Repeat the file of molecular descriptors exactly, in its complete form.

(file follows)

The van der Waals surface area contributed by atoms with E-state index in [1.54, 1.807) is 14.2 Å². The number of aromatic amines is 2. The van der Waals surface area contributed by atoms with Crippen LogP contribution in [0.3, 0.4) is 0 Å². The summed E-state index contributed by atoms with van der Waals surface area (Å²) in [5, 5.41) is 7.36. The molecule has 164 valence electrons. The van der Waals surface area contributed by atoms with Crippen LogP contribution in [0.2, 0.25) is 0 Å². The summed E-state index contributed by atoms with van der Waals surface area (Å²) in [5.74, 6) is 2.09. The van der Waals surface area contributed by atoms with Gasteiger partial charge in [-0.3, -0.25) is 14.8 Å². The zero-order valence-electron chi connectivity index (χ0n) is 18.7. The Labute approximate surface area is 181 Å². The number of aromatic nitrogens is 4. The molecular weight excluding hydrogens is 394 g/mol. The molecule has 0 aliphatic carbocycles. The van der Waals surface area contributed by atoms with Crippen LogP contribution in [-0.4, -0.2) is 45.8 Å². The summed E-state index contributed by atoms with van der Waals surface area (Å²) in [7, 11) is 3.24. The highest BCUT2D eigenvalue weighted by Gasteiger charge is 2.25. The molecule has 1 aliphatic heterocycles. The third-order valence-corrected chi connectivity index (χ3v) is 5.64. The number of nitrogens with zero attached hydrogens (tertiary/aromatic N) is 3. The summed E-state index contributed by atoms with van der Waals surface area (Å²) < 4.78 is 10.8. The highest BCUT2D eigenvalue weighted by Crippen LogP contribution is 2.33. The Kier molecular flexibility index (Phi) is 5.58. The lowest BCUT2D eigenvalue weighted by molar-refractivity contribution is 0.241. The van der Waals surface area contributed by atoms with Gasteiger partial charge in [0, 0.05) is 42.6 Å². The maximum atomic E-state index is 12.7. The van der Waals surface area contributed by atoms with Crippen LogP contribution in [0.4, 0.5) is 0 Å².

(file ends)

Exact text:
The van der Waals surface area contributed by atoms with E-state index in [1.54, 1.807) is 14.2 Å². The number of aromatic amines is 2. The van der Waals surface area contributed by atoms with Crippen LogP contribution in [0.3, 0.4) is 0 Å². The summed E-state index contributed by atoms with van der Waals surface area (Å²) in [5, 5.41) is 7.36. The molecule has 164 valence electrons. The van der Waals surface area contributed by atoms with Crippen LogP contribution in [0.2, 0.25) is 0 Å². The summed E-state index contributed by atoms with van der Waals surface area (Å²) in [5.74, 6) is 2.09. The van der Waals surface area contributed by atoms with Gasteiger partial charge in [-0.3, -0.25) is 14.8 Å². The zero-order valence-electron chi connectivity index (χ0n) is 18.7. The Labute approximate surface area is 181 Å². The number of aromatic nitrogens is 4. The molecular weight excluding hydrogens is 394 g/mol. The molecule has 0 aliphatic carbocycles. The van der Waals surface area contributed by atoms with Crippen LogP contribution in [-0.4, -0.2) is 45.8 Å². The summed E-state index contributed by atoms with van der Waals surface area (Å²) in [7, 11) is 3.24. The highest BCUT2D eigenvalue weighted by Gasteiger charge is 2.25. The molecule has 1 aliphatic heterocycles. The third-order valence-corrected chi connectivity index (χ3v) is 5.64. The number of nitrogens with zero attached hydrogens (tertiary/aromatic N) is 3. The summed E-state index contributed by atoms with van der Waals surface area (Å²) < 4.78 is 10.8. The highest BCUT2D eigenvalue weighted by Crippen LogP contribution is 2.33. The Kier molecular flexibility index (Phi) is 5.58. The lowest BCUT2D eigenvalue weighted by molar-refractivity contribution is 0.241. The van der Waals surface area contributed by atoms with Gasteiger partial charge in [0, 0.05) is 42.6 Å². The maximum atomic E-state index is 12.7. The van der Waals surface area contributed by atoms with Crippen LogP contribution in [0.4, 0.5) is 0 Å².